By Alan Gottlieb

Proponents of Maryland’s ”ballistic fingerprinting” law — enacted two years ago as a new tool in the war against gun crime — have some explaining to do, considering a string of sniper shootings during the past few days in the Maryland suburbs just outside Washington, D.C.

The Maryland law applies only to handguns, while the serial killer, or killers, used a rifle. But even if the law did include rifles, neither it nor a push for similar ballistic-fingerprinting laws across the nation would provide a serious crime-fighting tool. Before looking to expand the use of ballistic fingerprinting, lawmakers should ask how successful the Maryland law has been so far.

The answer is a no-brainer. Ballistic fingerprinting has not solved or prevented a single gun crime in Maryland. Chances are, it never will.

For ballistic fingerprinting to work as intended, a shell casing and/or bullet must be recovered at a crime scene. Markings on the bullet or casing must match those from a gun in a database. That gun must be found in the possession of the criminal who used it.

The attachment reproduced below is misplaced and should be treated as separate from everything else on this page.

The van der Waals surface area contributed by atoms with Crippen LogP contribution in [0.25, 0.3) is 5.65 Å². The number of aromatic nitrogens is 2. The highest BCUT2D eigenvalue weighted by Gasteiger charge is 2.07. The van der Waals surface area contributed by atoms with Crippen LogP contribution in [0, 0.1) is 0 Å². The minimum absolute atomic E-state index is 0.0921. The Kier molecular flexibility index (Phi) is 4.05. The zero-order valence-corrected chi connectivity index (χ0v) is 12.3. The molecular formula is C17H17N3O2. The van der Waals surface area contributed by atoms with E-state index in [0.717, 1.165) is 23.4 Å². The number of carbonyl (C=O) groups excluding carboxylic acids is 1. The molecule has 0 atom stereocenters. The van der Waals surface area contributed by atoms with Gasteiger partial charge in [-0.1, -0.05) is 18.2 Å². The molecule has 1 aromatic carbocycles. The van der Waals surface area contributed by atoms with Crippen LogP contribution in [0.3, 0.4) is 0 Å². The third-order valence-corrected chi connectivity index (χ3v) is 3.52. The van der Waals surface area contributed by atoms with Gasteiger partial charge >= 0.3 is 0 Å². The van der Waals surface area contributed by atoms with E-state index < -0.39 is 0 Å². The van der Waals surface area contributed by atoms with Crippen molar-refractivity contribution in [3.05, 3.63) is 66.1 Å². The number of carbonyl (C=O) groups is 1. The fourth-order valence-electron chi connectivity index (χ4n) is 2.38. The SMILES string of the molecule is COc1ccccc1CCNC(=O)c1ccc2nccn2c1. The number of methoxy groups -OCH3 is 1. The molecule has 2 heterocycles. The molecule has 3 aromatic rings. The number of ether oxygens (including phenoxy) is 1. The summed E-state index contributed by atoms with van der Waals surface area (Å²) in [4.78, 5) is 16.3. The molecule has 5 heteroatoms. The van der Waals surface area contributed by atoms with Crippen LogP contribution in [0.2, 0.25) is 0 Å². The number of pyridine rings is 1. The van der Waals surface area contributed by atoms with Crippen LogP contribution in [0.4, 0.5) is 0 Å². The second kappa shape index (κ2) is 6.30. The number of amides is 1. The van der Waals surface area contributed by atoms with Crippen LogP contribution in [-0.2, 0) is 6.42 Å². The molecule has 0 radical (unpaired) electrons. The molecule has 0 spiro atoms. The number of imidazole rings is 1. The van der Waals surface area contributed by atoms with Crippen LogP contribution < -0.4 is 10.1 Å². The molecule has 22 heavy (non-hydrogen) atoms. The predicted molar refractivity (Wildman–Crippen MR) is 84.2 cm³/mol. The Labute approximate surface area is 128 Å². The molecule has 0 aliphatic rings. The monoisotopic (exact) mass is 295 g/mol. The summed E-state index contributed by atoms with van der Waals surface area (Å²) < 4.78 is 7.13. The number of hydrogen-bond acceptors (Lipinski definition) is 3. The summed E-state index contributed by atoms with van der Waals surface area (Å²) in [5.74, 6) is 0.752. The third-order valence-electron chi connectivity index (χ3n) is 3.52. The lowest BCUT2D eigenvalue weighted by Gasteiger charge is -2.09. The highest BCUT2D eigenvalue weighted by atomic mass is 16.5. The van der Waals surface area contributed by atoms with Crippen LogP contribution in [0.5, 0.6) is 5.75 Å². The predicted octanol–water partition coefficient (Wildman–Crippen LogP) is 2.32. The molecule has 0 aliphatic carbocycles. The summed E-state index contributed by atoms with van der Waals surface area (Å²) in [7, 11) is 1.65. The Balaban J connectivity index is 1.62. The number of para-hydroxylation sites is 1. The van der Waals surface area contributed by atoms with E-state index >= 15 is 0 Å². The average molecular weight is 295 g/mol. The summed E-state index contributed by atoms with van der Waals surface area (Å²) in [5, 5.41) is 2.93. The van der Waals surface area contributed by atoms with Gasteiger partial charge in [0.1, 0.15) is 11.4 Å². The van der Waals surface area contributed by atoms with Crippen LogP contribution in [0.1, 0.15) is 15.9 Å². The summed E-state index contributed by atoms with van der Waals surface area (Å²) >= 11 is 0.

Since the majority of armed criminals use stolen guns, tracing a gun to its original owner accomplishes nothing.

Supporters of ballistic fingerprinting don’t tell you that a criminal can easily confound the system by changing the gun barrel or the firing pin, or otherwise altering the firearm. Gun experts know this. Ballistic-fingerprint proponents are not gun experts.

Consider the enormous cost of this program, estimated by the National Rifle Association to be $5,000 per shell casing. The computer system housing this information cost Maryland taxpayers $1.1 million. By one estimate, it takes another $750,000 annually to operate the system. At a time of shrinking state budgets, can Maryland taxpayers really afford this program?

Maryland’s ballistic-fingerprinting law has accomplished only what its opponents predicted. It has bogged down legal firearms purchases and created a de facto gun registry, two consequences that penalize law-abiding citizens while doing nothing to prevent the recent sniper shootings in the Washington suburbs. That, in itself, is an outrage for which proponents of ballistic fingerprinting should share the blame.